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Ask Dr. Phipps: Balcony Oasis
Jun 30

Ask Dr. Phipps: Balcony Oasis

By Phipps Master Gardeners

Have a question about your perennials, houseplants or turf grass? Worried about pests in the garden, hydrangeas that won't bloom, or tomatoes that died on the vine? Dr. Phipps can help! Ask Dr. Phipps is a free service provided by Phipps Master Gardeners. Contact us with your questions and you may be featured in an upcoming blog post!

Q: I have two balconies and a back deck on which I would like to include some plants in containers. We have room for trees and shrubs as well as other flowering plants. Can you give me some advice in order to get started?

A: As you begin to plan out your balcony and deck space here are some important considerations that will help you get started.

1) GROWING CONDITIONS – Spend some time on each balcony and on the back deck. How many hours of sunlight does each location receive. Is it dappled shade with specks of sunlight or a harsh, hot full-sun area? Select plants that will do well in the conditions that you find for each space.

2) MATURE SIZE – Plan for the mature size of all of the plants that you select. Make sure that the plants will not outgrow or over crowd the space. Look for information about the mature width and height of the plants that you are considering. And think about how much space you want to leave for a walkway and seating. Some plants will come in dwarf varieties or sizes and shapes better suited to container culture. Nursery staff will be able to recommend good varieties.

3) FOUR SEASON INTEREST – You may want at least a few /shrubs/trees on each balcony that can provide 4 season interest.  Evergreens or semi-evergreens can do this.  Shrubs or trees that have interesting bark in the winter can also provide this.  You may also like perennial or annual plants that have interesting seed heads that last through the winter and provide food for birds.   It is nice to have plants that flower at different times so you can have an ongoing 'show' during the spring, summer, and fall.  A small tree that flowers in the middle of winter in our planting zone is witchhazel.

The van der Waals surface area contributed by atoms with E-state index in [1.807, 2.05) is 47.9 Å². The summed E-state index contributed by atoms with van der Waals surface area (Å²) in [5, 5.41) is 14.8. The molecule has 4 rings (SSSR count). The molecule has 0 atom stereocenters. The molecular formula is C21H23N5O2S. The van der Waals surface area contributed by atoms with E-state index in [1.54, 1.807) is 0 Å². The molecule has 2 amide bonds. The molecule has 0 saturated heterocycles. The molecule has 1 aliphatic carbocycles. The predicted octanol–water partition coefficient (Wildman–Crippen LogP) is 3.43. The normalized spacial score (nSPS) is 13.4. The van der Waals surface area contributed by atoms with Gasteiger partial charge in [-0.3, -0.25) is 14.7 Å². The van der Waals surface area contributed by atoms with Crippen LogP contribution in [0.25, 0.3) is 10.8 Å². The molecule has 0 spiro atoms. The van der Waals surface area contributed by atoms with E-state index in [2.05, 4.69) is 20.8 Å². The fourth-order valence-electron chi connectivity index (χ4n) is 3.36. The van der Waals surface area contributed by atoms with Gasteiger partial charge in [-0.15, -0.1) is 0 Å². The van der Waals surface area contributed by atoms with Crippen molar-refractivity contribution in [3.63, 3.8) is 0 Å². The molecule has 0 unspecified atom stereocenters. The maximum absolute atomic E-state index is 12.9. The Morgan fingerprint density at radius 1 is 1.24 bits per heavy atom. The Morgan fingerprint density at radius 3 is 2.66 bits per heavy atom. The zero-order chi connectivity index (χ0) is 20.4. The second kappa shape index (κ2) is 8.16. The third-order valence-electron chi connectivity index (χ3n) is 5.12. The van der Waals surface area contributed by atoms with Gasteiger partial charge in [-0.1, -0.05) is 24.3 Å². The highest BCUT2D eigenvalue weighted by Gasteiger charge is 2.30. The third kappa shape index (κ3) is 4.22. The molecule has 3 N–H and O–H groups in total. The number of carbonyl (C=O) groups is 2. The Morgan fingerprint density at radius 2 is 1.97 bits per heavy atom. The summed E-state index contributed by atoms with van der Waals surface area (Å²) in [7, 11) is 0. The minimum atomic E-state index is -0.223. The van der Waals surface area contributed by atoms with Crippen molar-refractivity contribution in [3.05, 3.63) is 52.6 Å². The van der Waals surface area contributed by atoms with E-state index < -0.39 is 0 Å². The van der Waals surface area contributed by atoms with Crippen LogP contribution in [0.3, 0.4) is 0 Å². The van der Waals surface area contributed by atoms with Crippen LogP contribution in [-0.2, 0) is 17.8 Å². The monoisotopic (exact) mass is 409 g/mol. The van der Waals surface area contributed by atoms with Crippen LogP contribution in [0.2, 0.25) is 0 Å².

4) DIFFERENT TEXTURES, COLORS, AND LEAF SIZES – When grouping plants you want to provide pleasing visual interest.  Try to have some broadleaf varieties next to small leaf plants.  Punches of color help to bring everything to another level.  Even if you plant several plants in the same container, you want to make sure you have different textures and leaf sizes. 

5) DIFFERENT HEIGHTS – This can be accomplished through the selection of different growth habits of plants as well as the use of different sized containers.  One of the mistakes people often make is buying containers that really are not large enough - both in height and diameter.  Remember that your plants need room to grow their roots. 

 If you choose to plant several plants in the same container, a rule of thumb is "Thrill, Fill, Spill."  This means there is more visual appeal if you have something taller in the center or back surrounded by a "filler" plant that fills in spaces and then a plant that "spills" over the sides to extend the vertical interest of the container.

6) ANNUALS – This is your best bet for providing pops of color that will last all summer.

7) WATER – Before planning a container garden for your balcony, make sure that you have outside spigots at that area or other access to water and a plan for watering your plants. The soil in pots can dry out much more quickly than soil in the ground and will need to be watered more frequently. Larger pots that hold more soil will hold more water, but may not be appropriate to all of your planting. You may want to consider setting up a drip irrigation system for your containers. Read more here.

8) WEIGHT – Be sure that the number and type of plants aren’t too heavy for the balcony space. Large pots full of tress, soil and water can be quite heavy.